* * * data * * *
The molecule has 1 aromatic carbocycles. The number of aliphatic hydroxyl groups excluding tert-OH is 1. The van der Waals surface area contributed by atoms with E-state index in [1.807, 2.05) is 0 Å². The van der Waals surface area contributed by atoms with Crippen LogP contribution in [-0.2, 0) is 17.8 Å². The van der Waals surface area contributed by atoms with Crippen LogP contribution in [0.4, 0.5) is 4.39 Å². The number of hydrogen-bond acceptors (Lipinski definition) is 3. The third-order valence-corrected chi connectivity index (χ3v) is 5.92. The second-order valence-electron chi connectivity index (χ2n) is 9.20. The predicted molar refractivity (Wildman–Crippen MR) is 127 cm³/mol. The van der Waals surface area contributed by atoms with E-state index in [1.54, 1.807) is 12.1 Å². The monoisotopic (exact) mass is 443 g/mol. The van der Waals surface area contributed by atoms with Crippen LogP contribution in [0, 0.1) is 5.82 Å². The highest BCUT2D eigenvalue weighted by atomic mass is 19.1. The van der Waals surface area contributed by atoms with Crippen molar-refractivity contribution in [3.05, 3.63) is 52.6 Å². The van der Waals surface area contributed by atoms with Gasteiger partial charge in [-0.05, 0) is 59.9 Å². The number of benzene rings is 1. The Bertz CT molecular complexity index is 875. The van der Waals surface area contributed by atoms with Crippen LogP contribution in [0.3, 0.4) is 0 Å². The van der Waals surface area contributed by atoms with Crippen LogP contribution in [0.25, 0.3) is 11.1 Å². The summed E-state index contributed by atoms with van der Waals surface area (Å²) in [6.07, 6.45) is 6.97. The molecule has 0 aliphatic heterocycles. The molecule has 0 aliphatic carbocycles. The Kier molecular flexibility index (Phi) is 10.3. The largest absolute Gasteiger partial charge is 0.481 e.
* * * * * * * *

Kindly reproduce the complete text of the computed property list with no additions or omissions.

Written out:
The molecule has 1 aromatic carbocycles. The number of aliphatic hydroxyl groups excluding tert-OH is 1. The van der Waals surface area contributed by atoms with E-state index in [1.807, 2.05) is 0 Å². The van der Waals surface area contributed by atoms with Crippen LogP contribution in [-0.2, 0) is 17.8 Å². The van der Waals surface area contributed by atoms with Crippen LogP contribution in [0.4, 0.5) is 4.39 Å². The number of hydrogen-bond acceptors (Lipinski definition) is 3. The third-order valence-corrected chi connectivity index (χ3v) is 5.92. The second-order valence-electron chi connectivity index (χ2n) is 9.20. The predicted molar refractivity (Wildman–Crippen MR) is 127 cm³/mol. The van der Waals surface area contributed by atoms with E-state index in [1.54, 1.807) is 12.1 Å². The monoisotopic (exact) mass is 443 g/mol. The van der Waals surface area contributed by atoms with Crippen LogP contribution in [0, 0.1) is 5.82 Å². The highest BCUT2D eigenvalue weighted by atomic mass is 19.1. The van der Waals surface area contributed by atoms with Crippen molar-refractivity contribution in [3.05, 3.63) is 52.6 Å². The van der Waals surface area contributed by atoms with Gasteiger partial charge in [-0.05, 0) is 59.9 Å². The number of benzene rings is 1. The Bertz CT molecular complexity index is 875. The van der Waals surface area contributed by atoms with Crippen LogP contribution in [0.3, 0.4) is 0 Å². The van der Waals surface area contributed by atoms with Crippen LogP contribution in [0.25, 0.3) is 11.1 Å². The summed E-state index contributed by atoms with van der Waals surface area (Å²) in [6.07, 6.45) is 6.97. The molecule has 0 aliphatic heterocycles. The molecule has 0 aliphatic carbocycles. The Kier molecular flexibility index (Phi) is 10.3. The largest absolute Gasteiger partial charge is 0.481 e.